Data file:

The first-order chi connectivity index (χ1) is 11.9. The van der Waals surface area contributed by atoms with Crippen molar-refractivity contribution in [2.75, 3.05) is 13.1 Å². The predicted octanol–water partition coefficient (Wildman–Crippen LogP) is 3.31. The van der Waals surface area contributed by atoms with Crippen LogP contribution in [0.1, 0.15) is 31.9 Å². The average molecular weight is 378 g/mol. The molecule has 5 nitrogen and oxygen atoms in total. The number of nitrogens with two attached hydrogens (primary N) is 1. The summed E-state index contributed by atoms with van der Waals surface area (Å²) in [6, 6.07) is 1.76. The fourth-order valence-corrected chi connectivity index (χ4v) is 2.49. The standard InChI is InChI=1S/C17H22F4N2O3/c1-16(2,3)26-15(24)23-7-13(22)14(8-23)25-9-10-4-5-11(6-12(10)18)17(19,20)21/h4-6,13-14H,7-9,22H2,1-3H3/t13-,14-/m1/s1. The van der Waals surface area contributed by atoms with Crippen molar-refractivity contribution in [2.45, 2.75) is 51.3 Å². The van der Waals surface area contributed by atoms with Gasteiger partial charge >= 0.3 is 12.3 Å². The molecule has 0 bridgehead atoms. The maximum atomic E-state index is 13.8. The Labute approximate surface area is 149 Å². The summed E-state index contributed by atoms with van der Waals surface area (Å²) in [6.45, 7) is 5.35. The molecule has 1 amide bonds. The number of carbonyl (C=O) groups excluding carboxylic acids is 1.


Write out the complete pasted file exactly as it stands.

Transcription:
The first-order chi connectivity index (χ1) is 11.9. The van der Waals surface area contributed by atoms with Crippen molar-refractivity contribution in [2.75, 3.05) is 13.1 Å². The predicted octanol–water partition coefficient (Wildman–Crippen LogP) is 3.31. The van der Waals surface area contributed by atoms with Crippen LogP contribution in [0.1, 0.15) is 31.9 Å². The average molecular weight is 378 g/mol. The molecule has 5 nitrogen and oxygen atoms in total. The number of nitrogens with two attached hydrogens (primary N) is 1. The summed E-state index contributed by atoms with van der Waals surface area (Å²) in [6, 6.07) is 1.76. The fourth-order valence-corrected chi connectivity index (χ4v) is 2.49. The standard InChI is InChI=1S/C17H22F4N2O3/c1-16(2,3)26-15(24)23-7-13(22)14(8-23)25-9-10-4-5-11(6-12(10)18)17(19,20)21/h4-6,13-14H,7-9,22H2,1-3H3/t13-,14-/m1/s1. The van der Waals surface area contributed by atoms with Crippen molar-refractivity contribution in [2.45, 2.75) is 51.3 Å². The van der Waals surface area contributed by atoms with Gasteiger partial charge >= 0.3 is 12.3 Å². The molecule has 0 bridgehead atoms. The maximum atomic E-state index is 13.8. The Labute approximate surface area is 149 Å². The summed E-state index contributed by atoms with van der Waals surface area (Å²) in [6.45, 7) is 5.35. The molecule has 1 amide bonds. The number of carbonyl (C=O) groups excluding carboxylic acids is 1.